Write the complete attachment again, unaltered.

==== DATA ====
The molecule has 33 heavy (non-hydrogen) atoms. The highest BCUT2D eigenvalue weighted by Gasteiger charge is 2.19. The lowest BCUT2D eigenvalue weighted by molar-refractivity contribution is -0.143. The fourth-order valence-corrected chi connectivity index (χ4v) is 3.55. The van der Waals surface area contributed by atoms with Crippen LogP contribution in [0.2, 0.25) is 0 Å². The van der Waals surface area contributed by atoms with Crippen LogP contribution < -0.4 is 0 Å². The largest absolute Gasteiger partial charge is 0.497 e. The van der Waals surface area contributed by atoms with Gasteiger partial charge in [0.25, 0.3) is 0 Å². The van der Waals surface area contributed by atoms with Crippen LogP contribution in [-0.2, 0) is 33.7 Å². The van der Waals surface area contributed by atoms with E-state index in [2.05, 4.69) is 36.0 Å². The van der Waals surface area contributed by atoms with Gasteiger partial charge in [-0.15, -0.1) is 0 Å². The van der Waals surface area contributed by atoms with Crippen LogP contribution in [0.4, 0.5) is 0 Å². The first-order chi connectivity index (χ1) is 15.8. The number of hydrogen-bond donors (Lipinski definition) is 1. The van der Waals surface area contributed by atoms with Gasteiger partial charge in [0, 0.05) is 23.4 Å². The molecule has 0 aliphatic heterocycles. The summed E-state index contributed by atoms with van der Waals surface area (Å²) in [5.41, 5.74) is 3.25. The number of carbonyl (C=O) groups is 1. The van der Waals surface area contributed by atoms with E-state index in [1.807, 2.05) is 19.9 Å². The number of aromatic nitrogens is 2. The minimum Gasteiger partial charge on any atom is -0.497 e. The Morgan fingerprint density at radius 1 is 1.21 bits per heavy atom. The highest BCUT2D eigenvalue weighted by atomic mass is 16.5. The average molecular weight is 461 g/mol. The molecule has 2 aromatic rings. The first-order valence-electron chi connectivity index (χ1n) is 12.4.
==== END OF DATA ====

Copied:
The molecule has 33 heavy (non-hydrogen) atoms. The highest BCUT2D eigenvalue weighted by Gasteiger charge is 2.19. The lowest BCUT2D eigenvalue weighted by molar-refractivity contribution is -0.143. The fourth-order valence-corrected chi connectivity index (χ4v) is 3.55. The van der Waals surface area contributed by atoms with Crippen LogP contribution in [0.2, 0.25) is 0 Å². The van der Waals surface area contributed by atoms with Crippen LogP contribution < -0.4 is 0 Å². The largest absolute Gasteiger partial charge is 0.497 e. The van der Waals surface area contributed by atoms with Gasteiger partial charge in [0.25, 0.3) is 0 Å². The van der Waals surface area contributed by atoms with Crippen LogP contribution in [-0.2, 0) is 33.7 Å². The van der Waals surface area contributed by atoms with E-state index in [2.05, 4.69) is 36.0 Å². The van der Waals surface area contributed by atoms with Gasteiger partial charge in [-0.15, -0.1) is 0 Å². The van der Waals surface area contributed by atoms with Crippen LogP contribution in [0.4, 0.5) is 0 Å². The first-order chi connectivity index (χ1) is 15.8. The number of hydrogen-bond donors (Lipinski definition) is 1. The van der Waals surface area contributed by atoms with Gasteiger partial charge in [0, 0.05) is 23.4 Å². The molecule has 0 aliphatic heterocycles. The summed E-state index contributed by atoms with van der Waals surface area (Å²) in [5.41, 5.74) is 3.25. The number of carbonyl (C=O) groups is 1. The van der Waals surface area contributed by atoms with E-state index in [1.807, 2.05) is 19.9 Å². The number of aromatic nitrogens is 2. The minimum Gasteiger partial charge on any atom is -0.497 e. The Morgan fingerprint density at radius 1 is 1.21 bits per heavy atom. The highest BCUT2D eigenvalue weighted by atomic mass is 16.5. The average molecular weight is 461 g/mol. The molecule has 2 aromatic rings. The first-order valence-electron chi connectivity index (χ1n) is 12.4.